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Going the distance

Printmaker looks for poetry among maps and measurements we use to understand our place in the landscape

Hey there, time traveller!
This article was published 7/5/2014 (1198 days ago), so information in it may no longer be current.

It can be hard to wrap one's head around vast distances without taking a few shortcuts here and there.

Useful technologies like cartography and linear perspective bring things down to a more manageable scale, impose order and help us understand our position in the world. The geometry underlying both, imagined arrays of criss-crossing parallel lines, also help us contemplate even wider possibilities: alongside art, math is one of the few frameworks we have for understanding the infinite.

Jeanette Johns bridges the two in her own investigations of limitless space. The Winnipegger's work examines how the ordered systems we use to measure and illustrate distance square up against the real world, which remains messy and massive despite our best efforts to circumscribe it. Whether crafting handmade metre sticks or creating wallpaper from the blue pinstripe patterns atlases use to illustrate the ocean, Johns looks for a kind of poetry in the shorthands and conventions that help us to make sense of space.

Looking for Length, her current solo show at Aceartinc., finds her grappling with the horizon itself, the limit of our perception and the point where pristine parallels eventually seem to converge.

Though the work spans traditional printmaking, drawing, animation and video, the show is anchored by a series of prints that combine digital photography and silkscreen. In Considered Views, Johns begins with serene aerial landscapes shot from airplane windows, flat expanses of land, sea, and sky that melt into far-off horizons. Onto these she prints precise, sometimes barely perceptible overlays, gently imposing imaginary grids and meridians, tracing the parallel boundaries of roads and fields to their unseen conclusions.

While elegant in their simplicity and undeniably lovely, the prints forgo a sense of awe or wonder in favour of detached composure. Other works in the show suggest a creeping anxiety, however, a sense of something troubled just beneath the sweeping vistas and cold Cartesian grids.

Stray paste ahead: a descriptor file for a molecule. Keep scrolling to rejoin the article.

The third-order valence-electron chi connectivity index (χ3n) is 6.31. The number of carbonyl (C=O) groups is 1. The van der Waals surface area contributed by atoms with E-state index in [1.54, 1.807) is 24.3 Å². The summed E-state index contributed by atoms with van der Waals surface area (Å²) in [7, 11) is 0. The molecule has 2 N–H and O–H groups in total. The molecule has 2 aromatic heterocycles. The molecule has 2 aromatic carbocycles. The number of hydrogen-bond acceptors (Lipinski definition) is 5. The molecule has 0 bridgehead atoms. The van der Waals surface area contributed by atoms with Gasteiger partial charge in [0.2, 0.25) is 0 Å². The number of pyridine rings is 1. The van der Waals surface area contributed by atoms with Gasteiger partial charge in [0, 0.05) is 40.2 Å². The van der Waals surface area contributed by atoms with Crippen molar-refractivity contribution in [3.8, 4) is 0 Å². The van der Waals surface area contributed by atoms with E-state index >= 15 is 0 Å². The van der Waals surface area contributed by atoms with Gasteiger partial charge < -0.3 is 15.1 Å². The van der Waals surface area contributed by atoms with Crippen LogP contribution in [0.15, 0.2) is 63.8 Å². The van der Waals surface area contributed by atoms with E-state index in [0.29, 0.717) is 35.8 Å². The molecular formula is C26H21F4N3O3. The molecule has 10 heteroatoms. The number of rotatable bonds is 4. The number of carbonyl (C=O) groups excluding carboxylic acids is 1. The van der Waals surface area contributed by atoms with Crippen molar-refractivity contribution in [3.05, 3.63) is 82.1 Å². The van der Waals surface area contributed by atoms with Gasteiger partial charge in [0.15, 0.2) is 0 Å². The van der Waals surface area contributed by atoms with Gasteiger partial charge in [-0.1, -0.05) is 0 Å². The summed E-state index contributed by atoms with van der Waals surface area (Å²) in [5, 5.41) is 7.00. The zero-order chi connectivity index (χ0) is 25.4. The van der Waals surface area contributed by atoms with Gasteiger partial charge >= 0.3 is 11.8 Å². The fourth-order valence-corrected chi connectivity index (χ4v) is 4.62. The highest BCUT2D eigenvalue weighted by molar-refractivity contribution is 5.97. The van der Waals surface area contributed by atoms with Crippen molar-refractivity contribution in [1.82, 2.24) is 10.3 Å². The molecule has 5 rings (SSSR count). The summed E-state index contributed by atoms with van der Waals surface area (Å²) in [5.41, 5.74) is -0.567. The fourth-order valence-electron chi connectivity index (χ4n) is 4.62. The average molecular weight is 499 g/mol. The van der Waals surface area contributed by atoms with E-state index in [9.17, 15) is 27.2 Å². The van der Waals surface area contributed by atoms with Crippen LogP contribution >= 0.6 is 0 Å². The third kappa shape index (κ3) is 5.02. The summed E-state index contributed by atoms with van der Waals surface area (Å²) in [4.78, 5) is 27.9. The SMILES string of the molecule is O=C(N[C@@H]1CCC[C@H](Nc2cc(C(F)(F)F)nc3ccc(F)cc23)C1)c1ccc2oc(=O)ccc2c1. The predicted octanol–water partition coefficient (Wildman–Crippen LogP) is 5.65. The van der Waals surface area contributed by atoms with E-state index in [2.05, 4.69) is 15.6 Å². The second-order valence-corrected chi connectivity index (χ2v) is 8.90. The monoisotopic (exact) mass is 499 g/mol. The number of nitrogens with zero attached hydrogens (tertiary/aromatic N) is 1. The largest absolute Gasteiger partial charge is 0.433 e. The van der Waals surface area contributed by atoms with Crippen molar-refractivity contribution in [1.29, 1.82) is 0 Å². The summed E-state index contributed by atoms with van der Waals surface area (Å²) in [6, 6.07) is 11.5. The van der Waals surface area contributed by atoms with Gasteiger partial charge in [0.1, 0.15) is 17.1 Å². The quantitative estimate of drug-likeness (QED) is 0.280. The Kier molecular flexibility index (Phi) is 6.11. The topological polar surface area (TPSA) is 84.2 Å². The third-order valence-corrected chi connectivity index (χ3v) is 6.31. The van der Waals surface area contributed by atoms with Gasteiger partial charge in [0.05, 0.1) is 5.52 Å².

Mercadian Study of the Infinite North, a modular panorama of hand-coloured etchings, carves the undifferentiated arctic landscape and sky into radiant, crystalline shards, hinting at the threatening potential of boundless space. In a number of drawings and prints, tidy perspectival grids give way to fields of mottled watercolour clouds. Individually, these have a meditative quality, but they take on a manic intensity when a year's worth of the hand-drawn images, each stamped with the day's date, fly by at breakneck speed. Tomorrow Is Another Year, an animated sequence of the 365 drawings, suggests an obsessive bent to Johns's methodical explorations.

A final video, Multi-Stage Distance Test, is a more frantic treatment still and Looking for Length's real outlier. The camera is trained outside a train-car window as we yo-yo in and out of a darkened tunnel in time with a series of intrusive prerecorded beeps. Based on a timed relay race used to assess fitness levels by pushing runners to the point of exhaustion, the video's pace accelerates over the course of 20 minutes as time between beeps grows shorter. The effect is nerve-racking and disorienting in equal measure, a pointed reminder that for all our mapping and measuring, there will always be distances we can't quite cross or even comprehend.


Steven Leyden Cochrane is a Winnipeg-based artist, writer and educator.


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